Origin of the structure and planform of small impact craters in fractured targets: Endurance Crater at Meridiani Planum, Mars

Wesley A. Watters, John P. Grotzinger, James Bell, John Grant, Alex G. Hayes, Rongxing Li, Steven W. Squyres, Maria T. Zuber

Research output: Contribution to journalArticlepeer-review

23 Scopus citations


We present observations and models that together explain many hallmarks of the structure and growth of small impact craters forming in targets with aligned fractures. Endurance Crater at Meridiani Planum on Mars (diameter ≈ 150. m) formed in horizontally-layered aeolian sandstones with a prominent set of wide, orthogonal joints. A structural model of Endurance Crater is assembled and used to estimate the transient crater planform. The model is based on observations from the Mars Exploration Rover Opportunity: (a) bedding plane orientations and layer thicknesses measured from stereo image pairs; (b) a digital elevation model of the whole crater at 0.3. m resolution; and (c) color image panoramas of the upper crater walls. This model implies that the crater's current shape was mostly determined by highly asymmetric excavation rather than long-term wind-mediated erosion. We show that modal azimuths of conjugate fractures in the surrounding rocks are aligned with the square component of the present-day crater planform, suggesting excavation was carried farther in the direction of fracture alignments. This was previously observed at Barringer Crater in Arizona and we show the same relationship also holds for Tswaing Crater in South Africa. We present models of crater growth in which excavation creates a " stellate" transient cavity that is concave-cuspate in planform. These models reproduce the " lenticular-crescentic" layering pattern in the walls of some polygonal impact craters such as Endurance and Barringer Craters, and suggest a common origin for tear faults and some crater rays. We also demonstrate a method for detailed error analysis of stereogrammetric measurements of bedding plane orientations.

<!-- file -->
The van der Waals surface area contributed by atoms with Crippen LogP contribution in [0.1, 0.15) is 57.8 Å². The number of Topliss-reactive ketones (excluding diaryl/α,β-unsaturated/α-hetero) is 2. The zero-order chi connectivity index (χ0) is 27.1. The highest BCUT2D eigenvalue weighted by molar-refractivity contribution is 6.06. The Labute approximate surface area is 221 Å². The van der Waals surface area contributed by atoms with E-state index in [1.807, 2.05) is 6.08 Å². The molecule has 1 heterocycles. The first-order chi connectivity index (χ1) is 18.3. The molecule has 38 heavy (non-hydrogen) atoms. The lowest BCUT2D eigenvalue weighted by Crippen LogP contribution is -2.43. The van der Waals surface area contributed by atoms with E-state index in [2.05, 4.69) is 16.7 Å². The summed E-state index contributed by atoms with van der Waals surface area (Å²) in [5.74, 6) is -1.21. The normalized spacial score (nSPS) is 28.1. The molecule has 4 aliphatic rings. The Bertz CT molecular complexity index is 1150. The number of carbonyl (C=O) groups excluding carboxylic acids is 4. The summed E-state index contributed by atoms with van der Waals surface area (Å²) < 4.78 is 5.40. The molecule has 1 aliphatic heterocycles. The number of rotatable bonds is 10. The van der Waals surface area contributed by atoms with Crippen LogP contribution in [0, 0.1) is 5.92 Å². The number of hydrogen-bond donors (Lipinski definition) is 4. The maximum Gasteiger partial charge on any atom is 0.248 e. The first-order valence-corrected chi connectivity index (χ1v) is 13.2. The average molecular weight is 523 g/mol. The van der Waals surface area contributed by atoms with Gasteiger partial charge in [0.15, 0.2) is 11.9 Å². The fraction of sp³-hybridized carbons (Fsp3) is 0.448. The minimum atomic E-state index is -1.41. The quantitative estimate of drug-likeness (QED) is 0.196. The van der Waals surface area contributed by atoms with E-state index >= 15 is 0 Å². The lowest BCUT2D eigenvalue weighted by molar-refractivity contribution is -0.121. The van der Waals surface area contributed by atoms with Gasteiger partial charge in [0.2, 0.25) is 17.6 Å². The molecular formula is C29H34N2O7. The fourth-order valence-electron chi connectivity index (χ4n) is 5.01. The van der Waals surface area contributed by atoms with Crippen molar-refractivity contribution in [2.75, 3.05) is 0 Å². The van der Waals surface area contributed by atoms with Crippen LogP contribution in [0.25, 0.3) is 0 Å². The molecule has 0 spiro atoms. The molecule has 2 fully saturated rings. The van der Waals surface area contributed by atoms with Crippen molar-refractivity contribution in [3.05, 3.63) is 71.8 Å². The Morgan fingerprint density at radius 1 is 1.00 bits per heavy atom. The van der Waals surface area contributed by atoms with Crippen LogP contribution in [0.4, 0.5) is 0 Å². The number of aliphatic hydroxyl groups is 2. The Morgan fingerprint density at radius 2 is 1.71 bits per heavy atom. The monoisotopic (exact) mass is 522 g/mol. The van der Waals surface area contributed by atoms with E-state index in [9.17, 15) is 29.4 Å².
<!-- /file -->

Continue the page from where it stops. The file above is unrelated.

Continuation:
Original languageEnglish (US)
Pages (from-to)472-497
Number of pages26
Issue number1
StatePublished - Jan 2011
Externally publishedYes


  • Geological processes
  • Impact processes
  • Mars, Surface

ASJC Scopus subject areas

  • Astronomy and Astrophysics
  • Space and Planetary Science


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